Musica da Camera's Continuum

Sundays at 6 a.m.
  • Hosted by Milton Scheuermann and Thais St. Julien

The first Continuum broadcast was in February, 1976, and was hosted by Milton Scheuermann. Thais St. Julien joined him on the second, and the two have continued to co-host the weekly program ever since. During the past 40 years, they’ve produced over 1900 programs! Continuum has been a winner of the Early Music America/Millennium of Music National Radio Competition, and received the KXMS Fine Arts Radio International Award (Classical Radio Programing with Educational Content).

In addition to presenting a variety of recorded music of the middle ages, Renaissance and Baroque from the Musica da Camera’s 4,000 CD collection, the co-hosts have interviewed a number of internationally known performers, including John Reeves White (director of the New York Pro Musica) David Munrow (director of the Early Music Consort of London), Anonymous 4, and members of the Boston Camerata, and Sequentia. The program has also featured recordings of live early music concerts of both Musica da Camera and guest artists.

The 1928 silent movie film, “The Passion of Joan of Arc”, greatly inspired American composer Richard Einhorn to write his monumental oratorio, “Voices of Light” in 1994. This Continuum presents a recording of a major portion of that work performed by Anonymous 4, other vocal and instrumental soloists with the Netherlands Radio Choir and Radio Philharmonic. Recordings used are: Voices of Light (Anonymous 4 et al) - Sony Classical SK 62006, and A l’Estampida (Dufay Collective) - Continuum CCD 1042.

This Continuum presents a program featuring the female vocal ensemble known as “Tapestry”. The Boston-based vocal group was founded by member Laurie Monahan in the 1980s and combines a repertoire of music from the medieval to the contemporary periods. This program features the recordings “Sapphire Night”, “The Fourth River’, and “Song of Songs Come into my Garden”. The so-named Tapestry recordings used are: Musikproduction MDG 344 1193-2, Telarc CD-80534, and Telarc CD

This Continuum program is devoted to the music of the Ars Subtilior (subtle art), an early musical style characterized by rhythmic and notational complexity, centered in Paris, Avignon in southern France, also in northern Spain at the end of the fourteenth century and in southern France in the 14th century. Often the term is used in contrast with Ars Nova, which applies to the musical style of the preceding period from about 1310 to about 1370.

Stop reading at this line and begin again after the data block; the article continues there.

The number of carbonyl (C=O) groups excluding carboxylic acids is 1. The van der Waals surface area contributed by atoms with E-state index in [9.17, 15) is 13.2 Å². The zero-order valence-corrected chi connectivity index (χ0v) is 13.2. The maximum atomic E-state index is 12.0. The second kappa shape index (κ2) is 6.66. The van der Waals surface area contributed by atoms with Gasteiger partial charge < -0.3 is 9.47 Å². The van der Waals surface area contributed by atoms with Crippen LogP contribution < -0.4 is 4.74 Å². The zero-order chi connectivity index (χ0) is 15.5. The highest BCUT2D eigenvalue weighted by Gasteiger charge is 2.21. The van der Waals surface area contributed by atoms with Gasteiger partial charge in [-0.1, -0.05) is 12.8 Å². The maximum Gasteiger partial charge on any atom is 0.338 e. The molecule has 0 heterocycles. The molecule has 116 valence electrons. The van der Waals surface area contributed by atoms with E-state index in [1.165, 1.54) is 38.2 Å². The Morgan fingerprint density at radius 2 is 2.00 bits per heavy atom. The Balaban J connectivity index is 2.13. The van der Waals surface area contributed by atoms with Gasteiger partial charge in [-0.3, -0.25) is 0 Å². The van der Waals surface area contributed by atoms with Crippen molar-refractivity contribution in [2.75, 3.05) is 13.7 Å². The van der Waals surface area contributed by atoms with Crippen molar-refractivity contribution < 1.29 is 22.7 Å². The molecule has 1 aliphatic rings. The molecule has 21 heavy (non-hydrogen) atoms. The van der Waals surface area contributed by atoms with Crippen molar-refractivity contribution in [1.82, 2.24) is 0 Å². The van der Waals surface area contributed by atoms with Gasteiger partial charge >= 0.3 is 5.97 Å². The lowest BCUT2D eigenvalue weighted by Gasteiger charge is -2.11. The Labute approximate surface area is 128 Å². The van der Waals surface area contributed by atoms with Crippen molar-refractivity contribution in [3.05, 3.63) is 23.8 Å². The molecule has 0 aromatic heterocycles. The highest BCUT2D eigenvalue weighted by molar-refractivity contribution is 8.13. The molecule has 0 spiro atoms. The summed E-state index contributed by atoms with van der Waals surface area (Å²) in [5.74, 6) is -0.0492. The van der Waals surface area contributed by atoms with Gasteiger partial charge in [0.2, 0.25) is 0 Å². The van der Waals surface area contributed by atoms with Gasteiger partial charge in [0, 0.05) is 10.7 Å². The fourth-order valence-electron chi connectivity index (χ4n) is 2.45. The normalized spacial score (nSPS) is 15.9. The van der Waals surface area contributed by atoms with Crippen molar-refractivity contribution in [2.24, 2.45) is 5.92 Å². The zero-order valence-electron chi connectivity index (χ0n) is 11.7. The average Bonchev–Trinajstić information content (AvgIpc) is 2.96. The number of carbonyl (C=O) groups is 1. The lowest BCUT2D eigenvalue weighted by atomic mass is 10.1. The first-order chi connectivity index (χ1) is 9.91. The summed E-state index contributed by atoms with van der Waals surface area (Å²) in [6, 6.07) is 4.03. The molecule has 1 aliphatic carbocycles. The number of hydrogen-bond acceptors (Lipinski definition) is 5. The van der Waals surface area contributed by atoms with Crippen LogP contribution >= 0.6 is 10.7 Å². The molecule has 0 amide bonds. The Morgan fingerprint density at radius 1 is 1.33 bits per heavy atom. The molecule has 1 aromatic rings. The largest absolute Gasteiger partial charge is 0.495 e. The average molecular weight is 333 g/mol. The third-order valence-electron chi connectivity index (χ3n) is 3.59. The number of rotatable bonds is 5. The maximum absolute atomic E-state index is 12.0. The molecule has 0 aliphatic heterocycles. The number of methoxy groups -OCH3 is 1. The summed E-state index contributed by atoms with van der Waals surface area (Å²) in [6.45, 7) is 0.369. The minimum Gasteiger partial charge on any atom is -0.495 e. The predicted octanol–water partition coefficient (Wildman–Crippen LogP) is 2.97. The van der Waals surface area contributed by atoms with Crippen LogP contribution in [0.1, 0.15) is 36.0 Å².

Continuum presents a program devoted to Renaissance music performed on two of the most popular musical instruments of that period, the viola da gamba and, the lute. Performers include Ron McFarlane, Paul O'Dette and the famous Jodi Savall, all well known masters of their instruments.

This week,  Continuum features The Early Music Ensemble Gilles Binchois, now in its thirtieth year of performing medieval church music. The musicians are named after one of the most important composers of the 15th century Burgundian School. Your'll hear them perform Guillaume de Machaut’s 14th century Mass of Notre Dame, the first medieval polyphonic setting of a mass by a known single composer. The setting of this mass is thought to have been composed specifically for the Cathedral of Rheims.

This Continuum presents a program of early English music performed by a unique ensemble known as The King's Noyse, the leading North American Renaissance-style violin, viola and cello ensemble.

One of the major American early music ensembles, The Baltimore Consort, was founded in 1980. On this Continuum your'll hear a wide variety of excerpts from three of their CDs, featuring the female singer, Custer LaRue, who specializes in Renaissance music and traditional Folk music.

A very large repertoire of Sephardic music is available on CD recordings. Continuum is pleased to present a wide selection of Songs of the Sephardim from their library performed by three recognized ensembles who play this music expertly.

This Continuum is a program devoted to the various aspects of medieval love. The performers are three noted ensembles specializing in early music, namely our own New Orleans Musica da Camera, Sequentia and the Boston Camerata. Recordings used are Maiden, Mother, Muse (New Orleans Musica da Camera) - Centaur CRC 2434, Dante and the Troubadours (Sequentia) - Deutsche Harmonia Mundi 05472-7727-2, and Tristan et Iseult (The Boston Camerata) - Erato ECD 75528. 

The Folger Consort is one of the oldest early music ensembles in the U.S. Its home base is the Folger Shakespeare Library in Washington DC containing the largest Shakespeare collection in the world. 

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